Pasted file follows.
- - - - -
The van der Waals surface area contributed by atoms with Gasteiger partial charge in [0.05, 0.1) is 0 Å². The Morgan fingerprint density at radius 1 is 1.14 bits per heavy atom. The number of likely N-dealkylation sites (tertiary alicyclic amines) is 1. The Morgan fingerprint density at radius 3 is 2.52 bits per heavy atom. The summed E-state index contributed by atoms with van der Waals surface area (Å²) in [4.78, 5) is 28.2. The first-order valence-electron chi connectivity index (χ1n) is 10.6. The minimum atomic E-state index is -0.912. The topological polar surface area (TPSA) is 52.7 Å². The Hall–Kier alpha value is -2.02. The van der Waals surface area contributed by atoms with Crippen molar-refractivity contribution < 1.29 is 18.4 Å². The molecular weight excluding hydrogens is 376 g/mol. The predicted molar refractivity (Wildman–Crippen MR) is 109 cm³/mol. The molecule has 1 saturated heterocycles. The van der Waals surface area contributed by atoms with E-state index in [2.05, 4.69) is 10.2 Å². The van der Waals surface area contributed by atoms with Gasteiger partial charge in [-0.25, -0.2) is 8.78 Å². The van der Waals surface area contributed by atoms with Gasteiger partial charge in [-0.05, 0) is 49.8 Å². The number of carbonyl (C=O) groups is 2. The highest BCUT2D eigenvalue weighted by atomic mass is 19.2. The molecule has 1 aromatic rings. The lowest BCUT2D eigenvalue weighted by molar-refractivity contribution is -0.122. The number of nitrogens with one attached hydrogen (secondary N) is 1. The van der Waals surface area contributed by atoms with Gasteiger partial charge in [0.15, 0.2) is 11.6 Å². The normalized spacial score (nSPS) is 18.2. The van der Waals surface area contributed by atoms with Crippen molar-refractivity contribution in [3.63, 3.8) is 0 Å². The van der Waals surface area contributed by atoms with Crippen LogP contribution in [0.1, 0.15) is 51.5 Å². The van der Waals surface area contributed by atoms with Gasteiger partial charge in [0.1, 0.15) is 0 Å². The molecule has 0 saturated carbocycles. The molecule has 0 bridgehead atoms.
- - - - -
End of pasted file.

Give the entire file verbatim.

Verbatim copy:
The van der Waals surface area contributed by atoms with Gasteiger partial charge in [0.05, 0.1) is 0 Å². The Morgan fingerprint density at radius 1 is 1.14 bits per heavy atom. The number of likely N-dealkylation sites (tertiary alicyclic amines) is 1. The Morgan fingerprint density at radius 3 is 2.52 bits per heavy atom. The summed E-state index contributed by atoms with van der Waals surface area (Å²) in [4.78, 5) is 28.2. The first-order valence-electron chi connectivity index (χ1n) is 10.6. The minimum atomic E-state index is -0.912. The topological polar surface area (TPSA) is 52.7 Å². The Hall–Kier alpha value is -2.02. The van der Waals surface area contributed by atoms with Crippen molar-refractivity contribution < 1.29 is 18.4 Å². The molecular weight excluding hydrogens is 376 g/mol. The predicted molar refractivity (Wildman–Crippen MR) is 109 cm³/mol. The molecule has 1 saturated heterocycles. The van der Waals surface area contributed by atoms with E-state index in [2.05, 4.69) is 10.2 Å². The van der Waals surface area contributed by atoms with Gasteiger partial charge in [-0.25, -0.2) is 8.78 Å². The van der Waals surface area contributed by atoms with Gasteiger partial charge in [-0.05, 0) is 49.8 Å². The number of carbonyl (C=O) groups is 2. The highest BCUT2D eigenvalue weighted by atomic mass is 19.2. The molecule has 1 aromatic rings. The lowest BCUT2D eigenvalue weighted by molar-refractivity contribution is -0.122. The number of nitrogens with one attached hydrogen (secondary N) is 1. The van der Waals surface area contributed by atoms with Gasteiger partial charge in [0.15, 0.2) is 11.6 Å². The normalized spacial score (nSPS) is 18.2. The van der Waals surface area contributed by atoms with Crippen molar-refractivity contribution in [3.63, 3.8) is 0 Å². The van der Waals surface area contributed by atoms with Crippen LogP contribution in [0.1, 0.15) is 51.5 Å². The van der Waals surface area contributed by atoms with Gasteiger partial charge in [0.1, 0.15) is 0 Å². The molecule has 0 saturated carbocycles. The molecule has 0 bridgehead atoms.